1983 United Kingdom budget

The 1983 United Kingdom budget was delivered by Geoffrey Howe, the Chancellor of the Exchequer, to the House of Commons on 15 March 1983. It was the final budget to be presented before the 1983 general election and the last to be presented by Howe. He announced a programme of tax cuts worth around £2bn for individuals and £750m for business, as well as increasing personal allowances by 14%, 8.5% above the rate of inflation. Social Security benefits were also raised. The Conservatives went on to win the election, but Howe would subsequently be replaced as chancellor by Nigel Lawson in a post-election cabinet reshuffle.

1983 (1983) United Kingdom budget
Presented15 March 1983
PartyConservative Party
ChancellorGeoffrey Howe
‹ 1982
1984 ›

Overview edit

Howe described his final budget as one designed to "further the living standards and employment opportunities of all our people", and announced tax cuts that amounted to around £2bn for individuals and £750m[a] for industry. This included an increase in personal allowances worth 14%, which was 8.5% higher than needed to keep pace with the rate of inflation, but income tax rates remained unchanged. Corporation Tax on the profits of small businesses was reduced by 2% to 38%, while the employers' national insurance surcharge was reduced from 1.5% to 1%. North Sea oil companies were granted tax relief worth around £800m,[b] which would be phased in over four years. There was an increase in Social Security benefits. Excise duty on beer was increased by 1p. There was also a 5p duty increase on a bottle of wine, a 25p increase on a litre of spirits, and a 3p increase on a packet of 20 cigarettes.[1][2]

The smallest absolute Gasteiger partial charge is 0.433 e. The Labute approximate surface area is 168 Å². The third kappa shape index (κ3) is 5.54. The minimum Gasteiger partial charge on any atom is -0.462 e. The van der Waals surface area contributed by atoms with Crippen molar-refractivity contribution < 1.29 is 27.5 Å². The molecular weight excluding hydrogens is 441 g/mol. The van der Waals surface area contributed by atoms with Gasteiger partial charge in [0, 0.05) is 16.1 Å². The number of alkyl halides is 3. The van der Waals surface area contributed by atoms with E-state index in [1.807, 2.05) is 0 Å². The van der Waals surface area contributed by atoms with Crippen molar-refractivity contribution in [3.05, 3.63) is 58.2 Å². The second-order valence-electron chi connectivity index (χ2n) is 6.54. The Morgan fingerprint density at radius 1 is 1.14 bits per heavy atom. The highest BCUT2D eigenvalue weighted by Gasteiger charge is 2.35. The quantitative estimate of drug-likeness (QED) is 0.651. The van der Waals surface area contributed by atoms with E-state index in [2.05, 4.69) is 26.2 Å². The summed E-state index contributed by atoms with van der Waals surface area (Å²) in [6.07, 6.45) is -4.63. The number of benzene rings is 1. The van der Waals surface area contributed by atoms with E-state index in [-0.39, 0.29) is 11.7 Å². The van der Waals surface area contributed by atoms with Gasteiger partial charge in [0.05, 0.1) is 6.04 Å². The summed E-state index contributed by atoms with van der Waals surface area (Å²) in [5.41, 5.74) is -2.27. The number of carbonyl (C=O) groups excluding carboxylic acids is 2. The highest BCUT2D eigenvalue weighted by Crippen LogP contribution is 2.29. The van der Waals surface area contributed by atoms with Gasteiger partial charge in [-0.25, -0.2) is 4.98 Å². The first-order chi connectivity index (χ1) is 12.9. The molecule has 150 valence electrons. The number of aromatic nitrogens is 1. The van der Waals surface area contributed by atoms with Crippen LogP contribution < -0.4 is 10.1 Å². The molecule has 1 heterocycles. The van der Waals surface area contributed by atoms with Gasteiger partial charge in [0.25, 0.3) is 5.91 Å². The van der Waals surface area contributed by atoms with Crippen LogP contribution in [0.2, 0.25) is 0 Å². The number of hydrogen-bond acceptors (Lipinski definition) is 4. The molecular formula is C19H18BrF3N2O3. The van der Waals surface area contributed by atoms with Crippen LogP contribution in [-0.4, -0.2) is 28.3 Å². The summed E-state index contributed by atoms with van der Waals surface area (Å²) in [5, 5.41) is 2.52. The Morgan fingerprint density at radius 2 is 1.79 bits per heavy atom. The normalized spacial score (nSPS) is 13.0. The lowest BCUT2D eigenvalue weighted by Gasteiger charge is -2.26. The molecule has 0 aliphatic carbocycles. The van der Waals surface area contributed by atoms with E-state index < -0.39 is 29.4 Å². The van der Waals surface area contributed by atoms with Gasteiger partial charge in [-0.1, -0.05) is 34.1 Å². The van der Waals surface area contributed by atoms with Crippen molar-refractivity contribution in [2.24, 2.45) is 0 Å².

Reaction edit

Labour leader Michael Foot, the Leader of the Opposition, described the budget as "squalidly inadequate", while Social Democratic Party leader Roy Jenkins, himself a former chancellor, accused the Conservatives of delivering "a budget for votes".[1]

Some Conservatives expressed their disappointment that no changes had been made to income tax, to which Howe responded, "It cannot be put right in one Budget or even one Parliament".[2]

Aftermath edit

The Conservatives went on to win the general election, but the 1983 budget would prove to be Howe's last as chancellor. He was shortly to be replaced by Nigel Lawson, who was promoted from the Department of Energy, and would go on to present the 1984 budget, as well as several subsequent budgets after that.[2]

Notes edit

  1. ^ about £2816m at 2021 prices
  2. ^ about £3004m at 2021 prices

References edit

  1. ^ a b "Bygone budgets: March 1983". The Guardian. 3 March 1999. Retrieved 21 December 2022.
  2. ^ a b c "Budgets 1979 – 1992". BBC News. Retrieved 21 December 2022.